AP: At this huge oil field in southwest Iran, one building stands out among the pumps and maze of pipelines: On its roof in giant letters, big enough for satellites or pilots to see, are the words: "We can do it."
The Associated Press
By NASSER KARIMI
AZADEGAN OIL FIELD, Iran (AP) — At this huge oil field in southwest Iran, one building stands out among the pumps and maze of pipelines: On its roof in giant letters, big enough for satellites or pilots to see, are the words: "We can do it."
The slogan, made famous by Iran's revolutionary leader, Ayatollah Ruhollah Khomeini, highlights the country's new drive to tap its oil riches on its own — without Western investment or technological know-how — as Iran faces a threat of tighter U.N. sanctions and American financial pressure over its nuclear ambitions.
The Azadegan field in southwestern Iran showcases the bid: the first major field to be developed solely by Iranian companies. Pumping began in February in the vast oil basin — off limits to the public, but The Associated Press received permission to tour the site recently with a government escort.
The self-sufficiency drive has become a vital test of how well Iran can ride out more Western sanctions — and possibly rake in billions of dollars more in oil revenues as prices hit record highs. It also is shaping up as a political gamble for hardline President Mahmoud Ahmadinejad, the main proponent of using local firms.
Some lawmakers and outside experts contend that Iranian companies will take longer and get less oil than foreign investors often with better technology and project management.
Among the challenges that could frustrate Iranian oil engineers: dealing with high-pressure fields, elevated sulfur content in the crude and water levels inside the wells.
U.S. pressure — and worries about shifting rules in Iran's oil policies — have kept major oil companies on the sidelines in recent years, and Iran lacks the deep pockets to undertake major projects alone. In April, Oil Minister Gholam Hossein Nozari said Iran needs some $500 billion of oil industry investment over the next 15 years.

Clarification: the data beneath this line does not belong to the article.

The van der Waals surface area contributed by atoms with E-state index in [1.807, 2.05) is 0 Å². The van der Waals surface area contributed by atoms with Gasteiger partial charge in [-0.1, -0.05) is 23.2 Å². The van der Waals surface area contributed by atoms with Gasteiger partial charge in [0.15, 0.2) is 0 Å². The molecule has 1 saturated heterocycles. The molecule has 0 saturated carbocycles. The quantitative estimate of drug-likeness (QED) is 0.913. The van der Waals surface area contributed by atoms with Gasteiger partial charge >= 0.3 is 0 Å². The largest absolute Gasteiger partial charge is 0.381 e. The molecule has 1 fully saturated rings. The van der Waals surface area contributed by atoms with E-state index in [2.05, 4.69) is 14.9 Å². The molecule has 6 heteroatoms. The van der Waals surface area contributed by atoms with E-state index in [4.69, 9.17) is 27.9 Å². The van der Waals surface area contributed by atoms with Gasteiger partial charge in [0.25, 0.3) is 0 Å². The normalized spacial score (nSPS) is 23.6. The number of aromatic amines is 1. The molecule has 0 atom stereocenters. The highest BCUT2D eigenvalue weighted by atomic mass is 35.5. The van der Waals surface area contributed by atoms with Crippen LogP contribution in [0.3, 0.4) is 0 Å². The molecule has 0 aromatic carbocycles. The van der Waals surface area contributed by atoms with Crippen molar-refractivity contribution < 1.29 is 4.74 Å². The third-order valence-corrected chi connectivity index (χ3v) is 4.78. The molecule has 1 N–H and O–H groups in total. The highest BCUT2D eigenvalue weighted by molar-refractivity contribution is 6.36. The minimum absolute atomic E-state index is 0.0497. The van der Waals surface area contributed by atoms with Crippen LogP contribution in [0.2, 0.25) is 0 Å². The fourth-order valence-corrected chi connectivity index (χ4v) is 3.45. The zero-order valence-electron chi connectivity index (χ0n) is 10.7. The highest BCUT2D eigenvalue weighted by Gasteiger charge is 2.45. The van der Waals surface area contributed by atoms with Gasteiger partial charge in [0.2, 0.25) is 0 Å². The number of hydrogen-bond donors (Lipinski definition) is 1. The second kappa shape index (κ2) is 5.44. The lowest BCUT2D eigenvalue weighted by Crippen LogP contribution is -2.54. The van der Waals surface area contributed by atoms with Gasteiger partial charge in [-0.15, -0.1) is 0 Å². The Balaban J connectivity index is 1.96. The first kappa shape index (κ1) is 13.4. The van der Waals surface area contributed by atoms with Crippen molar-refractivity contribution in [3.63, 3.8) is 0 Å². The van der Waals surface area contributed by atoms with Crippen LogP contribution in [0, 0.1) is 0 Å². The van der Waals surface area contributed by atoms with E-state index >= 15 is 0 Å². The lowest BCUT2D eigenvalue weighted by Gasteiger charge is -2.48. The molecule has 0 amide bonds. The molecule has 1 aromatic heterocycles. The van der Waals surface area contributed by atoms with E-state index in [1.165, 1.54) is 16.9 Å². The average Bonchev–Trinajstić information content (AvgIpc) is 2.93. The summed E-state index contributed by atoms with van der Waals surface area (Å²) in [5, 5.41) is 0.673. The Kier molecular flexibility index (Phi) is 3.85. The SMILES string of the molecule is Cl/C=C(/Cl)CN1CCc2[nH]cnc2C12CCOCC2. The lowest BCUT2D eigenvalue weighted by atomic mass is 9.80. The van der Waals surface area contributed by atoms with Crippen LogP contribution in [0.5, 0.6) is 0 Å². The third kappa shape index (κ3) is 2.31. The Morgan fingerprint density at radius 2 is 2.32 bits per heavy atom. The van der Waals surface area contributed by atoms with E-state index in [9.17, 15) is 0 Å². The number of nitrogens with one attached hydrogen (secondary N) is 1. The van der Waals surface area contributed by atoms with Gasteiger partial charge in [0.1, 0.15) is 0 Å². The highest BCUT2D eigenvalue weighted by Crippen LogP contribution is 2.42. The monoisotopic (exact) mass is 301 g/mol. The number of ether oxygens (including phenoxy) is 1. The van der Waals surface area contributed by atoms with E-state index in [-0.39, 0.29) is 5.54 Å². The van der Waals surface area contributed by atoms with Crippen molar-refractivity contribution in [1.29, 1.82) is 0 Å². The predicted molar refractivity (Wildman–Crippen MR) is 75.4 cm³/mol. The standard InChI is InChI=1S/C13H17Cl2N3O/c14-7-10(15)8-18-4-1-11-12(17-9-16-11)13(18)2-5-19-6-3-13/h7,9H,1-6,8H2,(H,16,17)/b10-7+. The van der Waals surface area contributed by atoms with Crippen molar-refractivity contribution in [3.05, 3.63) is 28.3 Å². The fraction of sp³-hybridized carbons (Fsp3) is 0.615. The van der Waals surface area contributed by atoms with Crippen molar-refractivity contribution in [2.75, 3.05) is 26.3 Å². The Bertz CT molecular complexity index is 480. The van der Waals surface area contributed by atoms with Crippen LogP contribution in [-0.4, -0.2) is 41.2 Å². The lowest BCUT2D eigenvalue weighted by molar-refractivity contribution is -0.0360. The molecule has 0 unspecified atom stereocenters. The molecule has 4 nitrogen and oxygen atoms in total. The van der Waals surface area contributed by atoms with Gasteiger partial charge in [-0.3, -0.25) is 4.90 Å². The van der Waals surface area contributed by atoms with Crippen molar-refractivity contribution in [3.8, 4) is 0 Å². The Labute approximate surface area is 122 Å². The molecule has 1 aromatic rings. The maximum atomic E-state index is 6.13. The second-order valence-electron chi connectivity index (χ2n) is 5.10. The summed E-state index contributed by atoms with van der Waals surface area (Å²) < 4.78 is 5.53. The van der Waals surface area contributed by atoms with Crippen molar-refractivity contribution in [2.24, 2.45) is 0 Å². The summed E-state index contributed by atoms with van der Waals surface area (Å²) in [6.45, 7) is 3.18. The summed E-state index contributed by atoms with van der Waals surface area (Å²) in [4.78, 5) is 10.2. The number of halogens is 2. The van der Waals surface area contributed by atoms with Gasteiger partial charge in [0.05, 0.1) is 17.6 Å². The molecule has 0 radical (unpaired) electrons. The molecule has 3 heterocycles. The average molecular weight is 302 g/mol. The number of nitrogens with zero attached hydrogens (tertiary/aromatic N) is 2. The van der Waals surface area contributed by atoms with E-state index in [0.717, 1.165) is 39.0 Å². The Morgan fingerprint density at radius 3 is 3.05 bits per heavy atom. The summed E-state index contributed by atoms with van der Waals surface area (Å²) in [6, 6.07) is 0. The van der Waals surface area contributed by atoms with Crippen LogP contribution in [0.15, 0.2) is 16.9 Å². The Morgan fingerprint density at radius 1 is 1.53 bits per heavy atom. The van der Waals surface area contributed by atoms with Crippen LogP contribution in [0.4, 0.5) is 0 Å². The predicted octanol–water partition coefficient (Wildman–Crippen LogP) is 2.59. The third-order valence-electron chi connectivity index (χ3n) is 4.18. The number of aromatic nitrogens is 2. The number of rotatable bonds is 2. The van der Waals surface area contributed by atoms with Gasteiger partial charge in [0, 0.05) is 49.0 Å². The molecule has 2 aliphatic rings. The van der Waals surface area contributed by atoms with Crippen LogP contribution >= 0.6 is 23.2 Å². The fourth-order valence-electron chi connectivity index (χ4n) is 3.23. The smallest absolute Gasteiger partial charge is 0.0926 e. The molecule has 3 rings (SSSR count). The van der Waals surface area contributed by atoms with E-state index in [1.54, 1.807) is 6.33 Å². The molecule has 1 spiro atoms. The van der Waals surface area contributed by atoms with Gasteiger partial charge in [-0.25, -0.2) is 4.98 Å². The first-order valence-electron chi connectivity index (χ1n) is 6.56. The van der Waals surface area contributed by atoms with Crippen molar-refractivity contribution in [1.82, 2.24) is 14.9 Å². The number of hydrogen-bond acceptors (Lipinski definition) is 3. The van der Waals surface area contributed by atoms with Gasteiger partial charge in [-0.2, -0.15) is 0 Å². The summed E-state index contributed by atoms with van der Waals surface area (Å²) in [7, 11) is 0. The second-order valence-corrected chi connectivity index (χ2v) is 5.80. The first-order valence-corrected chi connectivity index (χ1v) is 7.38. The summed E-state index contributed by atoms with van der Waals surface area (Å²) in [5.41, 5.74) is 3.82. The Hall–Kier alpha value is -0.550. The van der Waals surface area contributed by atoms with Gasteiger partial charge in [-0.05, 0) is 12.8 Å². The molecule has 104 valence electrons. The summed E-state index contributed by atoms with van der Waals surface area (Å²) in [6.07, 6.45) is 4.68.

This has led Iran to turn to lower-tier oil developers, signing deals recently with Croatian, Malaysian and Chinese firms.
"Total, Shell and Repsol of Spain are hanging back from signing contracts, which the Iranians are desperate for them to sign," said Simon Henderson, an oil expert at the Washington Institute for Near East Policy.
"If you were going to say to me, `Name me 20 countries in the world that have good reputations for oil exploration,' I don't think I would get to Croatia until about 120," he added.
Iran clearly has some homegrown expertise.
Its oil industry — and partnerships with some the world's biggest firms — has existed for nearly a century. Iran sits on the second-largest known reserves after Saudi Arabia, and its known natural gas reserves are second only to Russia.
Iranian experts also are involved in oil projects abroad in places including Turkmenistan, Venezuela and Libya, and Iran has developed some smaller fields before.
Yet, "if Iran does it, things will take longer and the cost might be greater," said Manouchehr Takin, an Iranian oil specialist at the London-based Centre for Global Energy Studies.
Supporters argue "this is the way to learn — by doing," he noted.
But that will take time. Iran is trying to boost its production from the current 4.2 million barrels a day to about 5 million barrels in the next five years.
OPEC-member Iran earns more than $70 billion a year from its oil exports, bringing in 80 percent of its foreign currency revenue.
But experts say Iran still lacks enough money for investment, in large part because it spends so much on low-cost fuel for its own people, who pay about 42 cents a gallon at the government-subsidized rate.